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Cleaned by Capitalism XLI

It’s been almost a year since my last “Cleaned by Capitalism” post. Now with the coronavirus infecting people’s brains with all manner of unwarranted notions and irrational fears, let’s reflect yet again on the fact that capitalism has made our lives and our environment far cleaner, much safer, and more pleasant than were the lives of any of our ancestors. Detailed in this series are just a few of the more visible ways that our lives have been, and continue to be, cleaned by capitalism.

And here’s yet one more, pictured here.

As with most of the ways that capitalism cleans our environment, this one, standing alone, is small. But nevertheless it’s real.

Back in the 1970s – that era proclaimed by modern mythology to be the period of peak prosperity for middle America – jars of the likes of peanut butter did not come with paper seals, such as this one, beneath the twist-off-and-on tops. Now such seals are commonplace. They act as an additional barrier to dirt finding its way into the contents of the jars, and to harmful elements being maliciously added.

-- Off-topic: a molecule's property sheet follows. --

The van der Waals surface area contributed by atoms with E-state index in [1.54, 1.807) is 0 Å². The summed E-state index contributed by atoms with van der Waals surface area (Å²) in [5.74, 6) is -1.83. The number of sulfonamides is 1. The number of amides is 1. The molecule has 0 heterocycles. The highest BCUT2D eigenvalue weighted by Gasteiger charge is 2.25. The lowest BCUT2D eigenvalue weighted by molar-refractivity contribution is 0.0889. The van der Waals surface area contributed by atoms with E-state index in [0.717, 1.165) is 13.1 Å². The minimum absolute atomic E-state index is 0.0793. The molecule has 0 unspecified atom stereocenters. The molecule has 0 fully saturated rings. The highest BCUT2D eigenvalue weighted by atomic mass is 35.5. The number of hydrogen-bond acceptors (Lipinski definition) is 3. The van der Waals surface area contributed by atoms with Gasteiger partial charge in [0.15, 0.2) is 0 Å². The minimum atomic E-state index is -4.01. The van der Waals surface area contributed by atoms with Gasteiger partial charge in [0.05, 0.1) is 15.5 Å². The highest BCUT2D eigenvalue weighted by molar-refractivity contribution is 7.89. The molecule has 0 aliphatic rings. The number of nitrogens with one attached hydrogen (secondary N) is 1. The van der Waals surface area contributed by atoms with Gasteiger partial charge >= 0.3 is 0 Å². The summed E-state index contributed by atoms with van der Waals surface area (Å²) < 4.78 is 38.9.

This small improvement in consumer products almost certainly is not adequately accounted for by statisticians; again, standing alone, its significance is minuscule. Yet it represents an improvement in Americans’ living standards – an improvement, like each of countless other small improvements, easy to miss by those who claim to find that ordinary Americans are today failing to “thrive” as well as did their parents and grandparents a half-century ago.


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